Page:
Only a few years ago Rio Tinto(LSE: RIO) was the mining sector's model company. Specialising in mining iron ore the company had the lowest production costs and highest profit margins of its peer group. Moreover, the company boasted a strong balance sheet and returned most of its profits to investors via dividends and the occasional share buyback.
Similarly, BP(LSE: BP) was once the pride of the UK oil industry, with a world-beating oil trading arm, cash-rich balance sheet and the largest portfolio of renewable energy assets operating alongside the core hydrocarbon asset portfolio.
However, during the past five years, Rio's fall from grace has caught many investors, analysts and even the company's management by surprise. And BP's fortunes suddenly turned on that fateful day in 2010 in the Gulf of Mexico.
Both companies are now trying hard to restore their reputations and profitability. BP has put the majority of the Gulf of Mexico disaster behind it now, having agreed on a multi-billion dollar settlement with US authorities last year. And while the company is now facing another problem -- the depressed price of oil -- at least it can now focus its efforts on just this one main issue.
Rio is trying to grapple with low commodity prices, namely weak iron ore and coal prices. What's more, after years of fruitless spending during the commodity boom, the company is suffering from a debt overhang and expensive glory projects are failing to live up to expectations.
Still, both BP and Rio have what it takes to stage a comeback, and they're both already making solid progress.
Rio has slashed its dividend payout to investors and has abolished its progressive dividend policy, a sensible decision that will see the company paying more out to shareholders during periods of excess profit, and less when profits fall. This gives the company financial flexibility, room to pay down debt, and make select acquisitions.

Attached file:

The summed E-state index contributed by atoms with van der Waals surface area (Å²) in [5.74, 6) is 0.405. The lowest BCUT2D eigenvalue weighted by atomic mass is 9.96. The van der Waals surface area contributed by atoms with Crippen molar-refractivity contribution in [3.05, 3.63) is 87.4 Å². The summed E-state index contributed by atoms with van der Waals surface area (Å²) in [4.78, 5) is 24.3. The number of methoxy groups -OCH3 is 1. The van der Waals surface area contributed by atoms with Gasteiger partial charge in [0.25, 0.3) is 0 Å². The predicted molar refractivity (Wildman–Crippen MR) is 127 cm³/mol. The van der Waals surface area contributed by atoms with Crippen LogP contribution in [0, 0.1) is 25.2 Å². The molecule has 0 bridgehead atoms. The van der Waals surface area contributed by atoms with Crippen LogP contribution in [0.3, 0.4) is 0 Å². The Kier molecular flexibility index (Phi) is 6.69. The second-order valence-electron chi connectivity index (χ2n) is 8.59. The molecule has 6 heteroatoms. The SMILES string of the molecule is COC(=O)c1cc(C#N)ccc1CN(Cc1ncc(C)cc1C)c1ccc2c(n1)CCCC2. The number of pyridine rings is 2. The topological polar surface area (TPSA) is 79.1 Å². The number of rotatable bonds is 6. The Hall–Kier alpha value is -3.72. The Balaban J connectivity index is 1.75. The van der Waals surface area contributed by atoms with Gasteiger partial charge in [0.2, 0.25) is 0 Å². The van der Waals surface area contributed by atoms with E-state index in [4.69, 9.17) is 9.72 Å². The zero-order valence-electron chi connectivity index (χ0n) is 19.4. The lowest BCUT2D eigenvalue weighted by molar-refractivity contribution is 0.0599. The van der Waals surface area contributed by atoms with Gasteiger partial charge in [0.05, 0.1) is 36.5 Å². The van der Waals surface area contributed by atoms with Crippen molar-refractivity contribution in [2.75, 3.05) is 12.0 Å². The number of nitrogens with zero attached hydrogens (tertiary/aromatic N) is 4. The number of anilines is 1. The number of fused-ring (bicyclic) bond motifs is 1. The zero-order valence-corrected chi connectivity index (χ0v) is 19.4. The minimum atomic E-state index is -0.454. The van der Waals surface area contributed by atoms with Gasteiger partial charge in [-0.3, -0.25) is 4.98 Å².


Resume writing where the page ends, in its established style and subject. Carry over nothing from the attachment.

Also, Rio continues to report the best profit margins in the industry, has slashed capital spending, and is cutting costs further to deal with the downturn. Not only will this strategy enable the company to remain profitable while times are hard, but when commodity prices recover the group will see an explosive recovery in profits.
Meanwhile, BP is aggressively cutting costs, selling assets and positioning itself for a protracted downturn.
BP is already saving billions from a lower cost base. Controllable cash costs in 2015 were $3.4bn lower than in 2014 and are on track to be close to $7bn lower in 2017. Just like Rio, BP's actions now will accelerate the company's recovery when commodity prices improve. Indeed, according to City analysts Big Oil as a whole, which includes the likes of BP, will have cut the break-even cost of a barrel of oil from an average of $80/bbl in 2014 to less than $60/bbl in 2017.
BP has plenty of financial firepower to wait for the oil price to recover. As of 31 December, BP had total debts of $53bn, cash of $26.6bn and a net debt-to-equity ratio of 27%.
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Rupert Hargreaves has no position in any shares mentioned. The Motley Fool UK has recommended BP and Rio Tinto. We Fools don't all hold the same opinions, but we all believe that considering a diverse range of insights makes us better investors.